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There are many investigations of the Old Testament priests and the New Testament’s appropriation of such imagery for Jesus Christ. There are also studies of Israel’s corporate priesthood and what this means for the priesthood of God’s new covenant people. However, such studies are less frequently connected with each other: key interrelations are missed, and key questions are not addressed. In this New Studies in Biblical Theology volume, Andrew S. Malone makes two passes across the tapestry of Scripture, tracing these two distinct threads and their intersection with an eye to the contemporary Christian relevance of both themes in both Testaments. Malone shows how our Christology and perseverance as God’s people in an unbelieving world are substantially enhanced by the way the book of Hebrews pastorally depicts Christ’s own priesthood. Furthermore, Christians better understand their corporate identity and mission by discerning both the ministry of individual Old Testament priests and Israel’s corporate calling. Combining the various biblical emphases on priesthood in one place provides synergies that are too easily disregarded in atomizing, individualistic Western societies.

33. Paul R. Williamson, Death and the Afterlife: Biblical Perspectives on Ultimate Questions (2018).

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Significant aspects of death and the afterlife continue to be debated among evangelical Christians. In this NSBT volume Paul Williamson surveys the perspectives of our contemporary culture and the biblical world, and then highlights the traditional understanding of the biblical teaching and the issues over which evangelicals have become increasingly polarized. Subsequent chapters explore the controversial areas: what happens immediately after we die; bodily resurrection; a final, universal judgment; the ultimate fate of those who do not receive God’s approval on the last day; and the biblical concept of an eschatological “heaven.” Taking care to understand the ancient Near Eastern and Greco-Roman backgrounds, Williamson works through the most important Old and New Testament passages. He demonstrates that there is considerable exegetical support for the traditional evangelical understanding of death and the afterlife, and raises questions about the basis for the growing popularity of alternative understandings. Addressing key issues in biblical theology, the works comprising New Studies in Biblical Theology are creative attempts to help Christians better understand their Bibles. The NSBT series is edited by D. A. Carson, aiming to simultaneously instruct and to edify, to interact with current scholarship and to point the way ahead.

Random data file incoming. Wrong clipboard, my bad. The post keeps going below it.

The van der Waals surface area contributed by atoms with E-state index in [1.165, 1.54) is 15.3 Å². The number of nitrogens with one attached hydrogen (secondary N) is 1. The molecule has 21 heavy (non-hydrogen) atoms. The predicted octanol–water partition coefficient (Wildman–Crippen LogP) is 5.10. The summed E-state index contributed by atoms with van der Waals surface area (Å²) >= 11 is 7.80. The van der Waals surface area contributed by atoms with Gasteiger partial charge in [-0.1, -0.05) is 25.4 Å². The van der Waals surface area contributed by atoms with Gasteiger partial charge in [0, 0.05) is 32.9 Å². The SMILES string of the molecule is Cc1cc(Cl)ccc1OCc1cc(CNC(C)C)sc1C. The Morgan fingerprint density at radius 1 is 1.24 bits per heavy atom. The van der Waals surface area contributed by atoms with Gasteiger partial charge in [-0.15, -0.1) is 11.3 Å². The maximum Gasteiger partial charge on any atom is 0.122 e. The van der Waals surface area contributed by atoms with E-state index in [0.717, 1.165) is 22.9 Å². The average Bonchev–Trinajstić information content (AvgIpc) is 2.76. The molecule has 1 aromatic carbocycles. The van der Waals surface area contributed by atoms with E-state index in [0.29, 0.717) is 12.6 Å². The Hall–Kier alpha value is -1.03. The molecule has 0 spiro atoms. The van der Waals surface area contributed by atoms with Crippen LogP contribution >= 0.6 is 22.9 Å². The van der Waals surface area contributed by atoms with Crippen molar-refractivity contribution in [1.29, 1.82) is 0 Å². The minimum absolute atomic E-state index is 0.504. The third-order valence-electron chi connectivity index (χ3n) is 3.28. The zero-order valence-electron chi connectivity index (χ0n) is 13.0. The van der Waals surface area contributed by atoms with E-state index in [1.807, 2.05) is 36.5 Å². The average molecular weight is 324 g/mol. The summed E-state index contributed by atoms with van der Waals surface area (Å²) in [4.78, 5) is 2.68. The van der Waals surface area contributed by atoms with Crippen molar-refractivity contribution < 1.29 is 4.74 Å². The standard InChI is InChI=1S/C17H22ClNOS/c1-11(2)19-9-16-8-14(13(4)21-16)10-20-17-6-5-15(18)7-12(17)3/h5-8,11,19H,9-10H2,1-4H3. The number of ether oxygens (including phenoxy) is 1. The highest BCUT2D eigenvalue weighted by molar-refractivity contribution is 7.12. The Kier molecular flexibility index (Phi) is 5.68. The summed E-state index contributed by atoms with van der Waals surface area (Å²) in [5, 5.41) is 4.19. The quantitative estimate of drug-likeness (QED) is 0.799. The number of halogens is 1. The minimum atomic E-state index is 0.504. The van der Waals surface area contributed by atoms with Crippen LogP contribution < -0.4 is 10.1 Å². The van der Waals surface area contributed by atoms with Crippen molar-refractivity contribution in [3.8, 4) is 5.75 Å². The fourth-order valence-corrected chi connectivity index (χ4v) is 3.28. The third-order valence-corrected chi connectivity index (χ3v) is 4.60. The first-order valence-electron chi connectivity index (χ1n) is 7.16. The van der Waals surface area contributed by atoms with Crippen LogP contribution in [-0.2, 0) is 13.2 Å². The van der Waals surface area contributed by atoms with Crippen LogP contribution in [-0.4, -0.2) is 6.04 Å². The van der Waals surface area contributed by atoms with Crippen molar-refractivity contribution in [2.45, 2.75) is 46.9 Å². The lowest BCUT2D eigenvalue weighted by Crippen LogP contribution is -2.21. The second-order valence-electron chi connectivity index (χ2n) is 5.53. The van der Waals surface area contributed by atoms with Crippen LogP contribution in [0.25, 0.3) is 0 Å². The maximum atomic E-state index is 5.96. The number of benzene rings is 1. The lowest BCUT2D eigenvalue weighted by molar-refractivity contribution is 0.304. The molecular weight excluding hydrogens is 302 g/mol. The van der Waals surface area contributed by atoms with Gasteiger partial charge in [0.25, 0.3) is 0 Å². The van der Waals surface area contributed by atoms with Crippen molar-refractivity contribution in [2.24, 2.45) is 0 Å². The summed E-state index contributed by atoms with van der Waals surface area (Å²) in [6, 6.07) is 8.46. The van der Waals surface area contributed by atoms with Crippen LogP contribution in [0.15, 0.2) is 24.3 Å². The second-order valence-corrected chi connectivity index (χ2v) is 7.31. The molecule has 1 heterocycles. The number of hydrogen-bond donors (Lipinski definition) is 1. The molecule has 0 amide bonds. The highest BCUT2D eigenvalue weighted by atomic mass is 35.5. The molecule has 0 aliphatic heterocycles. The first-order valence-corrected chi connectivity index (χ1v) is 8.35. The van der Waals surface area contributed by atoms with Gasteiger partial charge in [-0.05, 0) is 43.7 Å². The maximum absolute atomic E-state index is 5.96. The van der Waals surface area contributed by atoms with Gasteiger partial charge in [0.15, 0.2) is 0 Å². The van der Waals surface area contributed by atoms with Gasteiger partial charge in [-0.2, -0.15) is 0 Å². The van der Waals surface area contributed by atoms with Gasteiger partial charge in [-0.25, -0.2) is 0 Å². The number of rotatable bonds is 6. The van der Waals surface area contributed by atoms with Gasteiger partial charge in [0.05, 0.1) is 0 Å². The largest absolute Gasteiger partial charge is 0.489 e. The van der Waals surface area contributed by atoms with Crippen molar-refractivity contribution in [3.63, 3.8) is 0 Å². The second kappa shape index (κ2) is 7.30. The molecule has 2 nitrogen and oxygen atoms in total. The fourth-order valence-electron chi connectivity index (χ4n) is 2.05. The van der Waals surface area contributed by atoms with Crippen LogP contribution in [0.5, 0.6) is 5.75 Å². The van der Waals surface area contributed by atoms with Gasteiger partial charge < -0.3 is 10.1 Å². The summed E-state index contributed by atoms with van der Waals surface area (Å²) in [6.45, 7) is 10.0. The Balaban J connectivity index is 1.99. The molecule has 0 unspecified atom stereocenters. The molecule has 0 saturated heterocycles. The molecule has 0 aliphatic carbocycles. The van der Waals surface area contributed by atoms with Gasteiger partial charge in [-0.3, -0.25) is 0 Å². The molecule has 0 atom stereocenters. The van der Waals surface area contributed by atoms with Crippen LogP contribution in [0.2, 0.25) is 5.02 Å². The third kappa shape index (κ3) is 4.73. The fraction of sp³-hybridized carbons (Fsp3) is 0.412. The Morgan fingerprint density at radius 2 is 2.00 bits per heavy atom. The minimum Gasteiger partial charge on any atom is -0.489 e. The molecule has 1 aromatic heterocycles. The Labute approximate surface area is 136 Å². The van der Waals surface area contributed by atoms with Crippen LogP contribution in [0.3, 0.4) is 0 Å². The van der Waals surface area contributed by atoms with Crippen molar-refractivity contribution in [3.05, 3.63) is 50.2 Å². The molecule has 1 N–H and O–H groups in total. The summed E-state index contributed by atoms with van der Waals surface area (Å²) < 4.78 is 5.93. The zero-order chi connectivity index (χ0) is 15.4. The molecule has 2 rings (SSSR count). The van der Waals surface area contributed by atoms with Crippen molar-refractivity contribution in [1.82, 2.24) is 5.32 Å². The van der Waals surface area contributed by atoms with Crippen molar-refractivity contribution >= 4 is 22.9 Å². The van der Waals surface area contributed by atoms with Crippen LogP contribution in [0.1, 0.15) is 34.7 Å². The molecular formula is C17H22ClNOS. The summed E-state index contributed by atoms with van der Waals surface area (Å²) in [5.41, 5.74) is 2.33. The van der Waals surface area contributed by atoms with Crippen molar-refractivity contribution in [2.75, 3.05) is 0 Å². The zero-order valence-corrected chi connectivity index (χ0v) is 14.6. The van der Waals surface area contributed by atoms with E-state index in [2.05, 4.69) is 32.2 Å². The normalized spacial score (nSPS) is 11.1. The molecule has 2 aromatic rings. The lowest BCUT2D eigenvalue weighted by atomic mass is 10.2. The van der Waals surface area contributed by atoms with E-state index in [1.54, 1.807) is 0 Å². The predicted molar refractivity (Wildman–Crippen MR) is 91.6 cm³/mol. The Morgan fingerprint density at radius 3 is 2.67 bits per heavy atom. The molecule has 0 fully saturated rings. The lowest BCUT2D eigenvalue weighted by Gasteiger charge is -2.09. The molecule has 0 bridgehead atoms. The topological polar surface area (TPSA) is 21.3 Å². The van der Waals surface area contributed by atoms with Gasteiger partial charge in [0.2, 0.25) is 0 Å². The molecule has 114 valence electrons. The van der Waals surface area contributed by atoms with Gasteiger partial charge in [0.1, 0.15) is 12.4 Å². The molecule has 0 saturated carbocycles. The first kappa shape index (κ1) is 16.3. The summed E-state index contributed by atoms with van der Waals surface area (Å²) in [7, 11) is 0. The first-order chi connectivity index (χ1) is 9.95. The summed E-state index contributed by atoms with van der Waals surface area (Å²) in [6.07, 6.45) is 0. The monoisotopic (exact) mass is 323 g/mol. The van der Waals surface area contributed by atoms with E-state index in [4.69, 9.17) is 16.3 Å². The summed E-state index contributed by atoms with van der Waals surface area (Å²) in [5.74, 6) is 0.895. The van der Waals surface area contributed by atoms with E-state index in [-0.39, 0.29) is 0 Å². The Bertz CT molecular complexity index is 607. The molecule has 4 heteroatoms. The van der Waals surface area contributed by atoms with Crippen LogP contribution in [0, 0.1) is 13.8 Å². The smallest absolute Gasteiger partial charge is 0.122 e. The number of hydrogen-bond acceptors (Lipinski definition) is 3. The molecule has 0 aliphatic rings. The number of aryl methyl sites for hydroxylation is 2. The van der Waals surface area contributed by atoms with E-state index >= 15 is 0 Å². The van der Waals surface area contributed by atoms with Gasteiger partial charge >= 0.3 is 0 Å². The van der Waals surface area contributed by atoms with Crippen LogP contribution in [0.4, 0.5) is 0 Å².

34. Karl Deenick, Righteous by Promise: A Biblical Theology of Circumcision (2018)

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Given the foundational importance of circumcision in the Old Testament and its prevalence in numerous debates in the New Testament, it is surprising that so little detailed work has been done on establishing a biblical theology of circumcision. This lack is even more surprising given that circumcision forms the background for some of the most hotly contested writings of the apostle Paul. The situation is complicated by the fact that the biblical material on circumcision seems to present often quite different and even apparently contradictory pictures of what circumcision means. Two of the key biblical concepts which are closely linked to circumcision in the debates carried on in Paul’s letters and the early church are righteousness and faith. In this NSBT volume, Karl Deenick shows that these two concepts are central to both the New Testament understanding and the developing Old Testament understanding of circumcision. They are held together by the unfolding promise of a blameless “seed of Abraham”, Jesus Christ, through whose sacrifice the promised righteousness will finally come―a righteousness which will be enjoyed by those whose hearts are circumcised, who trust in God’s promise.

35. Richard Belcher, Finding Favour in the Sight of God: A Theology of Wisdom Literature (2018).

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There has been an explosion of interest in wisdom literature, and many studies are now available. There is every opportunity for people to “get wisdom, get insight” (Prov. 4:5). However, in today’s world it seems the practical sensibilities that come from wisdom are found in very few places. Wisdom literature is needed now more than ever. By walking in the way of wisdom, we will “find favour and good success in the sight of God and man” (Prov. 3:4). In this New Studies in Biblical Theology volume, Richard Belcher begins with a survey of the problem of wisdom literature in Old Testament theology. Subsequent chapters focus on the message and theology of the books of Proverbs, Job, and Ecclesiastes. These point forward to the need for Christ and the gospel. Belcher concludes by exploring the relationship of Christ to wisdom in terms of his person, work, and teaching ministry.